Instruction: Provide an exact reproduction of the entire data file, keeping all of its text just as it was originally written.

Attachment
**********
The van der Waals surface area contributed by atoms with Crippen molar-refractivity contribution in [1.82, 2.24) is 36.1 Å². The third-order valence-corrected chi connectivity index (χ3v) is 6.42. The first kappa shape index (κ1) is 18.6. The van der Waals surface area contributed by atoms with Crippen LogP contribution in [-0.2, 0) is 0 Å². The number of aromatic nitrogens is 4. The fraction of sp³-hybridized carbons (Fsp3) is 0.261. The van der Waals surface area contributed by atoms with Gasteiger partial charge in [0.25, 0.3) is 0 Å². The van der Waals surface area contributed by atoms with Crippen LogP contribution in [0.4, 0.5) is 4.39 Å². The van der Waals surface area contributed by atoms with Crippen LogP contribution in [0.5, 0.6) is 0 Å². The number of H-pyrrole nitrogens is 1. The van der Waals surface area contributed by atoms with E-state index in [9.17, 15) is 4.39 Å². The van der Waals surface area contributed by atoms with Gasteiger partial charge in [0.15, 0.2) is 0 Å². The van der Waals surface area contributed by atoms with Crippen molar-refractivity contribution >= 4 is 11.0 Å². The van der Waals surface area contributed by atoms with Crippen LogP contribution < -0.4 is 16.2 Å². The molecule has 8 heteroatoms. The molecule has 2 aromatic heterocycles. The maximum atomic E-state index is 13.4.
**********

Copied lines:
The van der Waals surface area contributed by atoms with Crippen molar-refractivity contribution in [1.82, 2.24) is 36.1 Å². The third-order valence-corrected chi connectivity index (χ3v) is 6.42. The first kappa shape index (κ1) is 18.6. The van der Waals surface area contributed by atoms with Crippen LogP contribution in [-0.2, 0) is 0 Å². The number of aromatic nitrogens is 4. The fraction of sp³-hybridized carbons (Fsp3) is 0.261. The van der Waals surface area contributed by atoms with Gasteiger partial charge in [0.25, 0.3) is 0 Å². The van der Waals surface area contributed by atoms with Crippen LogP contribution in [0.4, 0.5) is 4.39 Å². The van der Waals surface area contributed by atoms with Crippen LogP contribution in [0.5, 0.6) is 0 Å². The number of H-pyrrole nitrogens is 1. The van der Waals surface area contributed by atoms with E-state index in [9.17, 15) is 4.39 Å². The van der Waals surface area contributed by atoms with Gasteiger partial charge in [0.15, 0.2) is 0 Å². The van der Waals surface area contributed by atoms with Crippen molar-refractivity contribution >= 4 is 11.0 Å². The van der Waals surface area contributed by atoms with Crippen LogP contribution < -0.4 is 16.2 Å². The molecule has 8 heteroatoms. The molecule has 2 aromatic heterocycles. The maximum atomic E-state index is 13.4.